Hate to say goodbye to all those fresh summer fruits and vegetables? Whether you’re a gardener, farmer’s market shopper or do-it-yourself picker at south Mississippi u-pick farms, no one likes to toss out fresh produce that’s past its prime.
Home canning is a way to ensure those vegetables or fruits stay around for months to come. Canning is not difficult, but it does take time. It’s also like a science where deviation from the process is not allowed; shortcuts do not exist. For those who believe fresh is best, it is time well spent.
Here are some recipes to get the canning process started:
GRANDMA’S CANNED TOMATOES
- 12 pounds ripe tomatoes
- 4 teaspoons Kosher salt
- 4 tablespoons bottled lemon juice
- 4 sterilized quart jars with lids and rims
Cut an X into the bottom of each tomato, which will make peeling easier. Boil a large stockpot or lobster pot of water, and add all tomatoes — working in batches if necessary. When their skins begin to retract after a minute or so, remove the tomatoes from the water and plunge into cold water to stop the cooking and loosen the skins.
Peel off the tomato skins and cut out the stems. Press the peeled and cored tomatoes firmly into the sterilized jars until there is only one-half-inch remaining at the top. Once the jars are filled, add a teaspoon of Kosher salt and a tablespoon of bottled lemon juice to each quart.
Place the lids and rims on the jars and tighten.
Prepare a large boiling water bath in a stockpot or lobster pot, making sure the water is deep enough to completely cover the jars. Once the water has come to a boil, arrange the jars on a wire jar rack and lower into water. Allow the jars to process in the water bath for 45 minutes.
When the processing is complete, carefully remove the rack and place on a heat-proof surface. Cover the jars with a clean dish towel and allow them to cool at room temperature for a few hours.
Test the seals to ensure proper processing. Label the jars with the date, and store them in a cool, dark place (like a pantry) to enjoy for up to a year. — Recipe from www.food52.com/
RED HOT PICKLES
- 7 pounds cucumbers
- 1 cup pickling lime
- 1 cup vinegar
- 1 bottle red food coloring
- 1 tablespoon alum
- 2 cups vinegar
- 10 cups sugar
- 8 cinnamon sticks
- 1 package Red Hot candies
Day 1: Peel cucumbers and slice about one-quarter to one-half inch thick and remove seed. Place in a gallon jug. Add pickling lime and water to cover. Soak for 24 hours.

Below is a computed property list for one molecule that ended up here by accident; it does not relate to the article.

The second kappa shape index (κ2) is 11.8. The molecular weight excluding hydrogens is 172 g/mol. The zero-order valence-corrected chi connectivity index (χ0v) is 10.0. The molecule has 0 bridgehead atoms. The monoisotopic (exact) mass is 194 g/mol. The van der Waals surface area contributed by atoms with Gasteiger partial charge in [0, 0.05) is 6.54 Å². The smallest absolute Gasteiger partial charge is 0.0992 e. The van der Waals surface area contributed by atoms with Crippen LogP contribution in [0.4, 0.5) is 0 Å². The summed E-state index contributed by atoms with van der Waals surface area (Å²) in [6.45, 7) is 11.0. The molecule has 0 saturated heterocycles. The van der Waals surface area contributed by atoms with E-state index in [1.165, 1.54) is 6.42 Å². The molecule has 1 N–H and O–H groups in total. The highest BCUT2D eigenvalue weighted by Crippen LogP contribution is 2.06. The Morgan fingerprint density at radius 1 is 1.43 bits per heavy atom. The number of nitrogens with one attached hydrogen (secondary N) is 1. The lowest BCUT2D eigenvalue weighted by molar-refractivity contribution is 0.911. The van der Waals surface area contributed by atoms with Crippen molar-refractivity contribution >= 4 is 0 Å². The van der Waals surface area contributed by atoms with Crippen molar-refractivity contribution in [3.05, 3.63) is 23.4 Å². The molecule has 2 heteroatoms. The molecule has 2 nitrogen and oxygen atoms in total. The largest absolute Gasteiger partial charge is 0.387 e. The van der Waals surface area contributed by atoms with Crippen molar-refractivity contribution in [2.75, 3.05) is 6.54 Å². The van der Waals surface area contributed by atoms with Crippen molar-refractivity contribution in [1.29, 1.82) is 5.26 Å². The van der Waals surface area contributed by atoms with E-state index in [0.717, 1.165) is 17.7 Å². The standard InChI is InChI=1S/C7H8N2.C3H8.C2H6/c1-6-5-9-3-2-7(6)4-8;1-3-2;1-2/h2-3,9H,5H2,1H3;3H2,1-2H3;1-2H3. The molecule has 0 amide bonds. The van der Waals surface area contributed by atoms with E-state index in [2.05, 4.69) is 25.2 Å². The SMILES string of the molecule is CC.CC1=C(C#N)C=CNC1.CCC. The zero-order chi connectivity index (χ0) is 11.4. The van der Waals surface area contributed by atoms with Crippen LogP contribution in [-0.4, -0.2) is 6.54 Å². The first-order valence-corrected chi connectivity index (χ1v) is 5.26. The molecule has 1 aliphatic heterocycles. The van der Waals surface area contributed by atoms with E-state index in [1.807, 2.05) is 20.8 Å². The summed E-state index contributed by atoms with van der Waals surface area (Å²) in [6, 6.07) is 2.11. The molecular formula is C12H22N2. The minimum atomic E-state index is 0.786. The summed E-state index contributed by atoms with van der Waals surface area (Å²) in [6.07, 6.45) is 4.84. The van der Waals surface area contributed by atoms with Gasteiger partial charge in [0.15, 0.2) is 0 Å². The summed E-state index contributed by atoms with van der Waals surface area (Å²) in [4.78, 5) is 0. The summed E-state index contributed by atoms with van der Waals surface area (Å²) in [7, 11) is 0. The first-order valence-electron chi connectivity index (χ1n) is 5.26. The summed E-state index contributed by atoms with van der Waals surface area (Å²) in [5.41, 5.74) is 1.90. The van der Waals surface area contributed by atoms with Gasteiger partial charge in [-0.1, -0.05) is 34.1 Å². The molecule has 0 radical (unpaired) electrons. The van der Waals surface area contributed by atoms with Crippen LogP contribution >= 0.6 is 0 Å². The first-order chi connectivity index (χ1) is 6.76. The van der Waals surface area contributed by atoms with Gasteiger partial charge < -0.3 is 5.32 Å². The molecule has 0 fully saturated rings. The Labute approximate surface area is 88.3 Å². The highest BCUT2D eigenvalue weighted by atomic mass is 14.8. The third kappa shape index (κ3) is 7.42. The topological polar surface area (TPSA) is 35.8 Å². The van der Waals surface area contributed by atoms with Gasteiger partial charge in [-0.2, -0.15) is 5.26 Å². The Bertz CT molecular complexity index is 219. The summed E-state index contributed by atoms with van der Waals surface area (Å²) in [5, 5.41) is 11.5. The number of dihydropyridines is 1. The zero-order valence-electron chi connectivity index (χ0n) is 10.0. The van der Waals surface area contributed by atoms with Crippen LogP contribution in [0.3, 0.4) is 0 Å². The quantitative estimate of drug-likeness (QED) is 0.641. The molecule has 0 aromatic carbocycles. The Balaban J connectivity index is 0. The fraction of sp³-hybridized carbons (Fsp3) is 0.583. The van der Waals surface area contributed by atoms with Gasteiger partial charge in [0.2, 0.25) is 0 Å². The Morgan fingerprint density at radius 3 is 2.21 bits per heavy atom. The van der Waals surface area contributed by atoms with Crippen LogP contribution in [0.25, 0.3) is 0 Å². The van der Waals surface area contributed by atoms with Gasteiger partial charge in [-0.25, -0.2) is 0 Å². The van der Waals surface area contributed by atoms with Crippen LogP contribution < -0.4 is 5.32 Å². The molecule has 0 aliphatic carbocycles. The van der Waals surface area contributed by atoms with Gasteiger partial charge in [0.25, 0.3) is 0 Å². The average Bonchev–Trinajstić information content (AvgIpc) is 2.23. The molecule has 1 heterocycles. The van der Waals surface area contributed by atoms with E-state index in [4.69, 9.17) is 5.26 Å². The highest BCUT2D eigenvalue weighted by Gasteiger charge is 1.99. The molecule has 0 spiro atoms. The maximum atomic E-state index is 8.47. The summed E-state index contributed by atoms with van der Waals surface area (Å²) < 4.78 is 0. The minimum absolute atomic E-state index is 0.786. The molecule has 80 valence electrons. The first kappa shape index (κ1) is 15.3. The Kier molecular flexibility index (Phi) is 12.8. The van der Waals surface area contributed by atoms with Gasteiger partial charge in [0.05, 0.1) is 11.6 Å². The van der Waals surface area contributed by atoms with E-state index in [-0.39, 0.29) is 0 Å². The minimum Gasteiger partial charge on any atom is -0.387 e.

Day 2: Wash cucumbers off and soak in ice water for three hours. Place cucumbers in a glass Dutch oven. Add enough water to cover. Simmer for two hours: Pour off into a 3.5-liter glass pot for 24 hours.
Day 3: Pour off juice and bring to a boil. Pour juice back onto the cucumbers, and let them sit for 24 hours.
Day 4: Pour off juice; bring to boil. Put cucumbers in jars. Pour juice over cucumbers to cover and seal. Use only glass containers.
Note: Be sure to de-seed cucumbers well. — My late grandmother’s recipe; similar recipe can be found at www.tasteofsouthern.com.
CANNING: WHAT YOU’LL NEED
Here’s a list of essential supplies:
- Canning jars – These come in four sizes, depending on what is being made. Four-ounce jars are good for jellies and jams, as are half-pint ones. The pint and quart jars work well for fruits and vegetables. The jars also come in wide-mouth and regular. Use wide-mouth for large pieces of fruit or vegetables.
- Canning lids – These come in two pieces, a lid and a rim. Word to the wise: Do not keep rims on jars that have been canned. The rims can rust.
- Water bath canner or a large pot with lid and a jar rack. The rack is a must because jars that rest on bottom of the pot can crack.
- Jar lifter – This is great for lifting hot jars out of a water bath or pressure cooker — no burned hands.
- Swizzle stick or chopstick – Slide stick inside the jar edge to get rid of air buttles.
- Wooden spoon – For stirring vegetables and fruits
- Tongs – Can prevent burns when removing rims or lids.
- Strainer or cheesecloth
- Ladle – For spooning vegetables and fruits in jars to begin canning — less mess
- Oven mitt for handling hot jars and lids —
Not essential, but good to have:
- Canning funnel keeps counters and jars clean.
- Phone a friend to help with the process. There’s a lot to be done.
Remember, canning takes time. Do not start a canning project on a weeknight when short on time. Save canning for the weekends when there is more time and less stress.
Andrea Yeager is a freelance writer living in Gulfport.